A favorite of mine is Movavi, since it provides options for screen capture and editing in one package. So, for this tutorial, you can download the Movavi Mac Recorder, or the Windows version, depending on which type of machine you’re running.

After installing the program, open and run it.

It asks you to register the product at that point, but you can skip this for now. The main reason you would register is if you’d like to sign up for special deals from Movavi. There’s also a trial version with some limitations, but the full version of Movavi is quite affordable and worth the investment.

Regardless, once the Movavi module shows up on your screen you can get started with your settings and screen capture options.

Step 2: Configure Your Settings

The first part of the screen capture involves adjusting your capture area. You can choose some preset dimensions or type in your own. To drag the capture area to a different location, click on the orange icon in the middle of the square. This allows you to move it around.

Some of the other settings are rather important depending on what you’re trying to achieve. For example, I often use screen capture software for making my own video tutorials. In this case, I’ll want to hook up my microphone so people can hear my instructions. On this same screen, it allows me to shut off the webcam, shut off the recording of system audio, and turn on my microphone. Some people like hearing the system audio, but it doesn’t make much sense for a tutorial.

It’s also worth mentioning that the Capture Area drop-down provides options for widescreen, full screen, and even YouTube dimensions. So, if you’d like to record your entire screen, there’s a setting for that.

Step 3: Select Capture Area and Grab Screenshots

Click on the Capture tab to reveal some other essential tools. The first one is the Select Capture Area option, which is a more flexible way of setting your video dimensions. When you click on this button it lets you drag the capture box by the corner to get the perfect area to record.

You can also save screenshots directly from this menu, which is often important for presentations and tutorials, when you’d like to highlight something instead of moving right through it with a video. Finally, scheduled recordings are available, which might come in handy if there’s a webinar coming up but you’re not going to be around to watch it. All you have to do is open up the webinar page, make sure the computer stays on during that time, and set Movavi to record at the right time.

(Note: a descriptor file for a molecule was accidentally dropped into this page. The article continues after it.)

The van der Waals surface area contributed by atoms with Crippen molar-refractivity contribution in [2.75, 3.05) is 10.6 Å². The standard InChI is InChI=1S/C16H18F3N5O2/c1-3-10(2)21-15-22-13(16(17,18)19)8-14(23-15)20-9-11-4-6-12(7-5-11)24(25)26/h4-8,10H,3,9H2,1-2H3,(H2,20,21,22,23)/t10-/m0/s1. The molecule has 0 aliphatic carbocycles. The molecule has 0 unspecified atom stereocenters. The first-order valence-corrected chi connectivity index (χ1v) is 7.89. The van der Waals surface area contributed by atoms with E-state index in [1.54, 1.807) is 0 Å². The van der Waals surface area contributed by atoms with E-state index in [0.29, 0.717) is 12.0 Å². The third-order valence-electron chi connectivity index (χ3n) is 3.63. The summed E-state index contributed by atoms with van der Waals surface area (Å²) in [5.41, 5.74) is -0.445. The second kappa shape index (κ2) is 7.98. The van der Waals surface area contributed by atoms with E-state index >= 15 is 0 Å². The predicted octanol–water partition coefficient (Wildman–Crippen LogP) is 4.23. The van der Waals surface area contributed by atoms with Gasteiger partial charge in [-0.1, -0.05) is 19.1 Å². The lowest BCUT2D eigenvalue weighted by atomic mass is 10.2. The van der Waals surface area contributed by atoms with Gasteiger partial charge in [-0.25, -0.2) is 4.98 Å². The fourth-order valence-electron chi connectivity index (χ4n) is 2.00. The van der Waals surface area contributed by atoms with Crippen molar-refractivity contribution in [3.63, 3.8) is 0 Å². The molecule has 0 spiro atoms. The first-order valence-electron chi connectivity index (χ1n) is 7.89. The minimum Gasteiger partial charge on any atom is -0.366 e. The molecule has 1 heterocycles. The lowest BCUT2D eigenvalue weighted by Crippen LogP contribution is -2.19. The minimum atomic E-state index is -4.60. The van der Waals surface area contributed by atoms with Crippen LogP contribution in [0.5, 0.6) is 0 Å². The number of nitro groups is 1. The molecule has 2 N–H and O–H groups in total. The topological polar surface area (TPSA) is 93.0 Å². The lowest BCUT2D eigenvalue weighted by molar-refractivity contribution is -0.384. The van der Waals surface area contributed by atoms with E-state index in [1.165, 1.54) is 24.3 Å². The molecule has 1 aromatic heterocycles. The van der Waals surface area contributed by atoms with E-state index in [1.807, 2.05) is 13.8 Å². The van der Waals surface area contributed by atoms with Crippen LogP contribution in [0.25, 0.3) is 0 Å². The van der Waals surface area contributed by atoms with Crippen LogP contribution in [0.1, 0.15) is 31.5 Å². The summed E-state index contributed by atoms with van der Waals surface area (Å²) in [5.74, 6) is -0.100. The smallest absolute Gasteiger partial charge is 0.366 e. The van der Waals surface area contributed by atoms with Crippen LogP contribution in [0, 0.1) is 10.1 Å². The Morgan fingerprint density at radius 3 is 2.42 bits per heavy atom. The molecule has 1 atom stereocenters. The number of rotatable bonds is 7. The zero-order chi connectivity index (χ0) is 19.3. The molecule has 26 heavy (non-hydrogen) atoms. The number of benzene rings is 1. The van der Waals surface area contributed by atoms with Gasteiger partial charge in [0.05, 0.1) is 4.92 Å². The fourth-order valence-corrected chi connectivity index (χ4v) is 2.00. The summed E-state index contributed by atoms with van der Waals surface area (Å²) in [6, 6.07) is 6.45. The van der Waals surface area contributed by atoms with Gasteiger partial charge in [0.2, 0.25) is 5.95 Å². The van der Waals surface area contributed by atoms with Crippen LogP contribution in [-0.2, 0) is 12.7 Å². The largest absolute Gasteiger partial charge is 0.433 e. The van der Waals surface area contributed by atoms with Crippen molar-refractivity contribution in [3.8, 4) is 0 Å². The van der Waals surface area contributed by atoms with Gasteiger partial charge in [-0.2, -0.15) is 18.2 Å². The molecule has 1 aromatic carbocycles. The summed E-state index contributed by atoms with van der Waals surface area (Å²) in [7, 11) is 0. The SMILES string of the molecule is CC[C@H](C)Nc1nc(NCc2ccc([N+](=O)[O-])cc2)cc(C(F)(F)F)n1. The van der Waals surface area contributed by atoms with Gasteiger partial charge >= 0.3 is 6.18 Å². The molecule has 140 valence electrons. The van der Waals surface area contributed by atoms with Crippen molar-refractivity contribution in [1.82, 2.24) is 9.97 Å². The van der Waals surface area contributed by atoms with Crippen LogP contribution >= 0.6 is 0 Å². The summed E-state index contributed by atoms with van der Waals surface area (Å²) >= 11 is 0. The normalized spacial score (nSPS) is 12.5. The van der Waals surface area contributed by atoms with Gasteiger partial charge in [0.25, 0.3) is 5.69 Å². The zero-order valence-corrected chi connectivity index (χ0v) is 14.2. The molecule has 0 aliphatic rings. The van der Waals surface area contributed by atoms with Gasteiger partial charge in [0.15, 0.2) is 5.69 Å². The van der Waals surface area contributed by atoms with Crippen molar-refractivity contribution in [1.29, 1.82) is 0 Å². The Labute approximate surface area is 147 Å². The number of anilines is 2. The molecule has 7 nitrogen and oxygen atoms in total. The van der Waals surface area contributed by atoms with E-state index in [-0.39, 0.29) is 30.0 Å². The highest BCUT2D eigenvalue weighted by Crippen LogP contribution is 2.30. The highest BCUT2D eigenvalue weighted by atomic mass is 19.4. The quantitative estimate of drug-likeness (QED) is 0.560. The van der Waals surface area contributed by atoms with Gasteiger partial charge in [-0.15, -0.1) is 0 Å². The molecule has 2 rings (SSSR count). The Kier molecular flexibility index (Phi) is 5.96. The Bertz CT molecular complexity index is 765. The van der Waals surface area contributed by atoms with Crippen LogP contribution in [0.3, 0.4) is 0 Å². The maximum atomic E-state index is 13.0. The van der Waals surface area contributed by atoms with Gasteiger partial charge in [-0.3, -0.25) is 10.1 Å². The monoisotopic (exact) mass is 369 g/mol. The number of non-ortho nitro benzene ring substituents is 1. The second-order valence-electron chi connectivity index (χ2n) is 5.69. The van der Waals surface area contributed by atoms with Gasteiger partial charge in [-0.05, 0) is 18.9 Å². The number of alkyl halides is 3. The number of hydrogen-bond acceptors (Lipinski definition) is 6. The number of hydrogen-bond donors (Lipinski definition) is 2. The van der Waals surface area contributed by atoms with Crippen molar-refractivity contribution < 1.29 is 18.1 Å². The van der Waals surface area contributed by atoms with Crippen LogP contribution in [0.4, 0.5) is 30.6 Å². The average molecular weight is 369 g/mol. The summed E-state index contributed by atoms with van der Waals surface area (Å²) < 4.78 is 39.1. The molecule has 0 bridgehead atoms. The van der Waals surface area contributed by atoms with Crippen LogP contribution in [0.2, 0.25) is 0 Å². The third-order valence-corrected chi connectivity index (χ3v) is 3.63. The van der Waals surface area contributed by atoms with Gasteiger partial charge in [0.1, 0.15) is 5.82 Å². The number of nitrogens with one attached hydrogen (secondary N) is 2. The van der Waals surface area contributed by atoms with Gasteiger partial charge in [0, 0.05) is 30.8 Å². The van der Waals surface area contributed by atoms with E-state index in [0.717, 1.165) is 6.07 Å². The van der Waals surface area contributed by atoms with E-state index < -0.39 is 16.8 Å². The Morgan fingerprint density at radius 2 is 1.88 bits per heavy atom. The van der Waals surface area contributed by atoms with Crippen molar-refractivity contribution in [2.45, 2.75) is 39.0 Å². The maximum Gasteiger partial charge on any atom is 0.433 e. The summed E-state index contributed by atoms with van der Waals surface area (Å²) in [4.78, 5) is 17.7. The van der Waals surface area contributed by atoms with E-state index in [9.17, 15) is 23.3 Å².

Step 4: Specify Cursor Effects

Cursor effects are yet another optional setting in Movavi, but I know that plenty of instructors online like to take advantage of this type of highlighting. One option lets you highlight the cursor when you make a click, while another one highlights the cursor at all times. You can even record the click mouse sound and customize these effects in greater detail.

Step 5: Capture Your Video

Once you have all of your settings configured, it’s time to start capturing your screen. To do so, click on the big red Record button on the right hand side of the module.

Movavi displays a countdown to prepare you for the recording. After that, the Movavi module still remains in view, but it won’t be visible in the actul recording. You can see the duration of the current video, along with how much space it’s taking up on your computer. You can also turn on the webcam right from that area, which helps out if you want to chime in every once in awhile and show your face. Other than that, the standard Cancel, Pause, and Stop buttons are shown for quick use.

Step 6: Download the Video or Make Minor Edits

After you stop a screen capture, the video shows up in a new window. This is an opportunity to complete some smaller edits and watch the video to make sure everything went well. If the video looks up to your standards, click on the Save As button to store the file on your computer. You have several video file options to choose from.

The main editing feature in this area is the Cut functionality, which lets you clip certain parts of the video and delete them if needed.

Step 7: Install and Launch the Movavi Editor for Advanced Edits

Although this is a completely optional step, you may want to take your editing a step further. Luckily, Movavi also has a powerful editing tool that links up to the the screen capture program. It’s a separate download, but once you get both products the integration is seemless.

I’m not going to walk through all of the editing features, but you can add folders, media files, recorded videos, and screencasts. You have a wide range of effects, transitions, titles, and stickers to play around with, and the video and audio adjustment tools are pretty much everything you’ll need for making professional results.

Good Luck With Your Screen Captures and Edits!

I like the combination of screen capture and editing items in Movavi, since with other tools you often have to export and import into completely different software.

If you have any questions about completing your own screen captures, let us know in the comments!

header image courtesy of TIE A TIE by Aiste

The post How to Easily Screen Capture and Edit Videos on Your Computer appeared first on Inspired Magazine.

Business Ideas for Entrepreneurs to Be More Creative

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Customers value originality and creativity from the different establishments that they do business with. If, as an entrepreneur, you want to make sure that your business becomes an established brand with these core values, you need to make sure that you implement different business strategies that will help showcase this sense of ingenuity. Written below […]

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Pay What You Want for the Expert Photography Bundle